Life Time Fitness
At a Glance
Clean and Renewable Energy, Sustainability and Energy Management Strategy
Joseph Robbins helped Life Time develop a strategy for communicating about its sustainability commitment to stakeholders and looked into opportunities for renewable energy.
Life Time, a premier healthy life company with over 120 locations across North America, has made huge strides over the past five years in reducing its environmental impact, but hasn’t publically talked about its progress. EDF Climate Corps fellow Joseph Robbins was enlisted to develop a platform for the company to highlight its accomplishments. He too was tasked with finding ways to support renewable energy, since operational difficulties and prior contract commitments made solar PPAs and onsite installations difficult to implement.
Robbins quantified Life Time’s reduction in environmental impact and put it into everyday terms. He conducted extensive competitor research and dug into GRI reporting guidelines to develop ideal first steps for Life Time to talk about its impacts on people, the community and the planet. Robbins partnered with digital designers and copywriters to transform the sustainability webpage to that of corporate social responsibility.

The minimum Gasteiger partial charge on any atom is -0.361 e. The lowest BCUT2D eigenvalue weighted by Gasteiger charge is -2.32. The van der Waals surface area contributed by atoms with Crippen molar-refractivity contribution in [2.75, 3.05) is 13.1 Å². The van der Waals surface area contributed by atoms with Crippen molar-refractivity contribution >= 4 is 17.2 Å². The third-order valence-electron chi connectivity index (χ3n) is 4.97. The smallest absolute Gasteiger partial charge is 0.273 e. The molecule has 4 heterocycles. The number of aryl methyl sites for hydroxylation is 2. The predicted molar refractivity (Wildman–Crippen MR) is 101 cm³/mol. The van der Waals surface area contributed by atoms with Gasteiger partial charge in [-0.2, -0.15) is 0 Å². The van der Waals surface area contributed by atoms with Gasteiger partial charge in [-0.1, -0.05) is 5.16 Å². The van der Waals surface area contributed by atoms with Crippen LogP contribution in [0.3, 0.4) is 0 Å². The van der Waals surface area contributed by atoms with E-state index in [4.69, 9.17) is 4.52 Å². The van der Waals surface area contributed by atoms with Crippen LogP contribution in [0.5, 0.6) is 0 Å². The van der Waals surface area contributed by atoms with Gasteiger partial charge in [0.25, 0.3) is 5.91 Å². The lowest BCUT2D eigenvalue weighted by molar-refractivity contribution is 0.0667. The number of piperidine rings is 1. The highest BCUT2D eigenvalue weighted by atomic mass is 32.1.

To help Life Time with its desire to support renewable energy, Robbins worked with the energy procurement team to evaluate a host of possible solutions. The best option proved to be partnering with a Community Solar Garden in Minnesota through a special program by Excel Energy, which offers contracts that ensure yearly saving on energy for no costs.
The new corporate social responsibility website gives Life Time a powerful tool for communicating its commitment to people, communities and the planet to prospective team members, current team members, club members and investors. The community solar garden deal has the potential to generate 2 to 5 million dollars over its life for no cost. In addition, it prepares Life Time to deal with renewable energy PPAs in deregulated markets when its current contracts run out.